Republicans Challenge Wording of Medicaid Expansion Question on Fall Ballot
Question 2 on Maine’s statewide ballot this fall will ask voters if they support expanding Medicaid. Specifically, the proposed wording of the ballot question drafted by Secretary of State Matt Dunlap is:
Do you want Maine to provide health insurance through Medicaid for qualified adults under the age of 65 with incomes at or below 138 percent of the federal poverty line (which is now about $16,000 for a single person and $22,000 for a family of two)?
On Tuesday, August 22, a group of Republican leaders, including former Senate President and former Chairman of the Maine Republican Party Rick Bennett, held a State House press conference and requested the Secretary of State remove the word “insurance” from the question. Bennett asserted that the expansion should be described as either “taxpayer-funded health benefits” or “government-funded health benefits” rather than “insurance.” The Secretary of State’s office is taking comments on the wording of the ballot question until September 1, 2017 at 5:00 PM. No formal opposition campaign to the ballot question has yet been registered with the Maine Ethics Commission. Notably, Mr. Bennett said on Tuesday that he was getting involved as a businessman and former legislator only, and that he had no plans to run for governor, or any other office.
Governor Paul LePage Rules Out a Run for U.S. Senate
On Thursday, August 23, in response to a question at a Rotary Club luncheon in Caribou, Governor Paul LePage stated that he will not be running for president, and added that he will not be running for a U.S. Senate seat either. In May, one of LePage’s political advisors, Brent Littlefield, issued a statement saying that Governor LePage would not be mounting a campaign against current U.S. Senator Angus King, but the announcement at the Rotary luncheon is the first time the Governor himself has publicly confirmed that he will not be running.
Government Oversight Committee Hears Review of Pine Tree Development Zones
The Legislature’s Government Oversight Committee (GOC) met on Wednesday, August 23, to hear a presentation from the Office of Program Evaluation and Government Accountability (OPEGA) Director Beth Ashcroft on the status of the Maine business tax incentive program known as the Pine Tree Development Zone (PTDZ) program. The report from OPEGA is part of a larger review of all tax incentive programs intended to look at the design of the programs and whether they are meeting their intended goals. The PTDZ program was enacted in 2003, when Maine’s economy was stagnant, and was designed to encourage companies to move to Maine. Economic development advocates in Maine consider the PTDZ program a critical and necessary tool for keeping Maine competitive and attracting businesses to Maine. Director Ashcroft’s report, however, focused on the difficulty of measuring markers of success within the PTDZ program, in part because it is closely associated with municipal tax increment financing (TIF) programs. Based on Director Ashcroft’s report and comments from members of the GOC, it is anticipated that the GOC and the Legislature’s Taxation Committee will spend the next year working to either significantly redesign the PTDZ program or to replace it with something they believe is better suited to today’s economic development needs. The GOC has tentatively scheduled a public hearing on the OPEGA PTDZ program report for September 21, 2017.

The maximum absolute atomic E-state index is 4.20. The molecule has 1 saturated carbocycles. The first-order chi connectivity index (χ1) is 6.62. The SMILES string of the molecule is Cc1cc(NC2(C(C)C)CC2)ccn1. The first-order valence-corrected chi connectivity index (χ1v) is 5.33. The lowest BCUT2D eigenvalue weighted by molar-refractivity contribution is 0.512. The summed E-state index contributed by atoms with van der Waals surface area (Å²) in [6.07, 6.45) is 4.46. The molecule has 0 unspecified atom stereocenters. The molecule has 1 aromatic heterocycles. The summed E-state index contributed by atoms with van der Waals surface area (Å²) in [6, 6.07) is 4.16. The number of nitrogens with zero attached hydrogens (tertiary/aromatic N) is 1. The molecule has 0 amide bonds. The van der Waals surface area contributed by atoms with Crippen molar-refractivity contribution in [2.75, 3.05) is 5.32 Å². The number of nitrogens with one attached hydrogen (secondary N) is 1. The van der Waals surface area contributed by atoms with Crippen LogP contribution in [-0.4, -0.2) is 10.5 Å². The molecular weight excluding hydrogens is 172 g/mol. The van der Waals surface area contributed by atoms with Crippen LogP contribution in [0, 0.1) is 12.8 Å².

House Assistant Majority Leader Jared Golden Announces Bid for Maine’s 2nd District Congressional Seat
Maine House of Representatives Assistant Majority Leader Jared Golden will be seeking to unseat U.S. Representative Bruce Poliquin in Maine’s Second Congressional District in next year’s election. Golden, a former Marine from Lewiston, joins four other Democrats who have announced their candidacy: Jonathan Fulford of Monroe; Tim Rich of Bar Harbor; Phil Cleaves of Dexter; and Craig Olson of Isleboro. Golden is currently serving in his second term as a member of the Maine House of Representatives.
Interior Secretary Endorses the Katahdin Monument
One year ago, then-President Barack Obama designated 87,500 acres of land near Millinocket as the Katahdin Woods and Waters National Monument. The move has been controversial, with both opponents and proponents of the national monument designation lining up to have their voices heard. Earlier this year, President Donald Trump added the monument to a list of 26 other national monuments around the country to be reviewed by the U.S. Department of the Interior. In June, Secretary of the Interior Ryan Zinke visited the Katahdin region as part of the review process. On Thursday, August 24, Secretary Zinke announced that he will recommend keeping the national monument designation, but he did not disclose his recommendations for management changes, which some speculate would allow for timber harvesting, and expand hunting and snowmobiling in areas where they are currently prohibited. President Trump is expected to receive the report shortly and make the final decision.